• Honey (flavored or blended, or from out-of-state hives; not including raw honey/honeycomb from Oklahoma hives – see Honey Sales Act)
  • Trail mix
  • Granola
  • Further processed nuts and nut butters
  • Popcorn
  • Dry mixes
  • Dry pasta
  • Fruit jams and jellies (prepared in compliance with USDA home canning guidelines)
  • Cakes with hard icings or frostings
  • Fruit pies with fruit and sugar fillings
  • Most fermented and pickled foods
  • Salsas
  • Most processed fruits
  • Most fruit juices
  • Roasted coffee beans
  • Non-alcoholic drinks like plain seltzer
  • Soda pop
  • Coffee
  • Vanilla extract

Examples of TCS Foods (Not a complete list)

To sell TCS food, you need to pass a food safety training course, such as ServSafe Food Handler or Manager Training. You can do it online and shouldn’t take more than 8 hours. Check the list of ServSafe classes or check your county health department information.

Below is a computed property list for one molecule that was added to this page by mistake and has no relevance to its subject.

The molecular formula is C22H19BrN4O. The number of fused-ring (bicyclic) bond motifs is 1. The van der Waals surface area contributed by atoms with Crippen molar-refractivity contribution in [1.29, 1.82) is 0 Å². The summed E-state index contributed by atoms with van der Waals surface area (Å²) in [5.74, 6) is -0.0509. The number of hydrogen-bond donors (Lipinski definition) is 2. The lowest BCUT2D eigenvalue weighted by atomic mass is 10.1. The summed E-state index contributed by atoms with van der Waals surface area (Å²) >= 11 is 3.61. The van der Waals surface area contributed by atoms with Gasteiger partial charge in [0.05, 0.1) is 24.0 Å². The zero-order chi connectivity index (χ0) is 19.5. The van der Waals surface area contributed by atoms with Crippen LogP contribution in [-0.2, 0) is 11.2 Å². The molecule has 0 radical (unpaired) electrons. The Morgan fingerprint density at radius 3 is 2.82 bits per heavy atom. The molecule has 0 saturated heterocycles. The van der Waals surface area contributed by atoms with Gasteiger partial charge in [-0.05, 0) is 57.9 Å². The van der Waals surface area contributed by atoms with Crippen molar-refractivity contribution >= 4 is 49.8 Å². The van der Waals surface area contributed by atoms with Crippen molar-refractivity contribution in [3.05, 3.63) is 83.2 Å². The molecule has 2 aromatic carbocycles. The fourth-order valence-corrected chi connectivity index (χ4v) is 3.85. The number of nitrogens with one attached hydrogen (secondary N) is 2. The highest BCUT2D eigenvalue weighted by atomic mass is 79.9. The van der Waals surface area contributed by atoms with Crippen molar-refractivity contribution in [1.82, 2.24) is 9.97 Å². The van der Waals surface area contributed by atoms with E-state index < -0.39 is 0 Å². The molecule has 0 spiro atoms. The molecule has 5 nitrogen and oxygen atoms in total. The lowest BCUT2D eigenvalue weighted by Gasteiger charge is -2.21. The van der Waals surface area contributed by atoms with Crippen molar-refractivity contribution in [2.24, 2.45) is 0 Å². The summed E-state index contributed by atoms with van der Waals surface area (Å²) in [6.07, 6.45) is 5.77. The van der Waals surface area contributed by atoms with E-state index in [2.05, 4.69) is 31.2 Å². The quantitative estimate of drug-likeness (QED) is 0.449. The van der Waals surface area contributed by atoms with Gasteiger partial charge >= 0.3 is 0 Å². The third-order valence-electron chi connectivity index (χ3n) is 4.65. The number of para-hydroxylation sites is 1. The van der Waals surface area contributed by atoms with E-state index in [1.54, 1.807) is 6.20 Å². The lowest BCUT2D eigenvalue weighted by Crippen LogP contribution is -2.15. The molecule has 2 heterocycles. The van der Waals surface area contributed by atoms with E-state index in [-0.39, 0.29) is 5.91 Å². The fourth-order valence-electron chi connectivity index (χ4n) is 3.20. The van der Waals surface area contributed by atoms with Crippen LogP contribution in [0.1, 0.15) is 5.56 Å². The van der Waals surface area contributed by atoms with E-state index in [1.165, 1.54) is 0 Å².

• Food requiring refrigeration
  • Perishable baked goods
  • Cakes with custard filling
  • Custard or meringue pies
  • Cheesecake
  • Pumpkin, sweet potato and pecan pies
  • Sauces
  • Butters
  • Ice cream
  • Cheese
  • Cooked pasta
  • Cooked eggs
  • Some processed fruits
  • Processed vegetables
  • Cooked beans
  • Cooked rice
  • Cooked potatoes
  • Many flavored tea and coffee-based beverages (lattes, Thai teas, etc.)
  • Many smoothie-type beverages

If the food item(s) you wish to make aren’t on this list, you can contact your local Agriculture Extension Office and make sure it is allowed.

Real Life Cottage Food Entrepreneurs and Opportunities


  • Unprocessed fruit